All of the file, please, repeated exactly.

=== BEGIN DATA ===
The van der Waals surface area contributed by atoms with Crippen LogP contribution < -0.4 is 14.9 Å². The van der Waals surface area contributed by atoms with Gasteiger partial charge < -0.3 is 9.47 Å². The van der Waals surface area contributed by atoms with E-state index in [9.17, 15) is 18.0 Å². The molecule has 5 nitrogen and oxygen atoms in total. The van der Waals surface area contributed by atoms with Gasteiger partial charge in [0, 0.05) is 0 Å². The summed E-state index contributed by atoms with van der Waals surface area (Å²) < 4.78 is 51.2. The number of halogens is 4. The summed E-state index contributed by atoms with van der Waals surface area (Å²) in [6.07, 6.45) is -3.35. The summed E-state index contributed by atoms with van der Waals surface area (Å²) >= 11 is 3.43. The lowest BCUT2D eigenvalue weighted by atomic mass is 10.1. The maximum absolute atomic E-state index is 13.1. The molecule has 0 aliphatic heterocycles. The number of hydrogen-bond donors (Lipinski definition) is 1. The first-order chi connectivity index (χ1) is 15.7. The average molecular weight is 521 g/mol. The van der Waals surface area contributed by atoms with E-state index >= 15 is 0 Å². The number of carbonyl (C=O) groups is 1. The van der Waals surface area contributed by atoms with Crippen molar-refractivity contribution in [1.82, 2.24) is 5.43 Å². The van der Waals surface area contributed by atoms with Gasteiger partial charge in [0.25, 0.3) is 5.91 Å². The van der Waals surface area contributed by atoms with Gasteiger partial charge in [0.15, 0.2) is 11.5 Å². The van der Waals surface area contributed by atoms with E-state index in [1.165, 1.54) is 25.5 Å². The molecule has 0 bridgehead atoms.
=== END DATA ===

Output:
The van der Waals surface area contributed by atoms with Crippen LogP contribution < -0.4 is 14.9 Å². The van der Waals surface area contributed by atoms with Gasteiger partial charge < -0.3 is 9.47 Å². The van der Waals surface area contributed by atoms with E-state index in [9.17, 15) is 18.0 Å². The molecule has 5 nitrogen and oxygen atoms in total. The van der Waals surface area contributed by atoms with Gasteiger partial charge in [0, 0.05) is 0 Å². The summed E-state index contributed by atoms with van der Waals surface area (Å²) < 4.78 is 51.2. The number of halogens is 4. The summed E-state index contributed by atoms with van der Waals surface area (Å²) in [6.07, 6.45) is -3.35. The summed E-state index contributed by atoms with van der Waals surface area (Å²) >= 11 is 3.43. The lowest BCUT2D eigenvalue weighted by atomic mass is 10.1. The maximum absolute atomic E-state index is 13.1. The molecule has 0 aliphatic heterocycles. The number of hydrogen-bond donors (Lipinski definition) is 1. The first-order chi connectivity index (χ1) is 15.7. The average molecular weight is 521 g/mol. The van der Waals surface area contributed by atoms with E-state index >= 15 is 0 Å². The number of carbonyl (C=O) groups is 1. The van der Waals surface area contributed by atoms with Crippen molar-refractivity contribution in [1.82, 2.24) is 5.43 Å². The van der Waals surface area contributed by atoms with Gasteiger partial charge in [0.25, 0.3) is 5.91 Å². The van der Waals surface area contributed by atoms with Gasteiger partial charge in [0.15, 0.2) is 11.5 Å². The van der Waals surface area contributed by atoms with E-state index in [1.165, 1.54) is 25.5 Å². The molecule has 0 bridgehead atoms.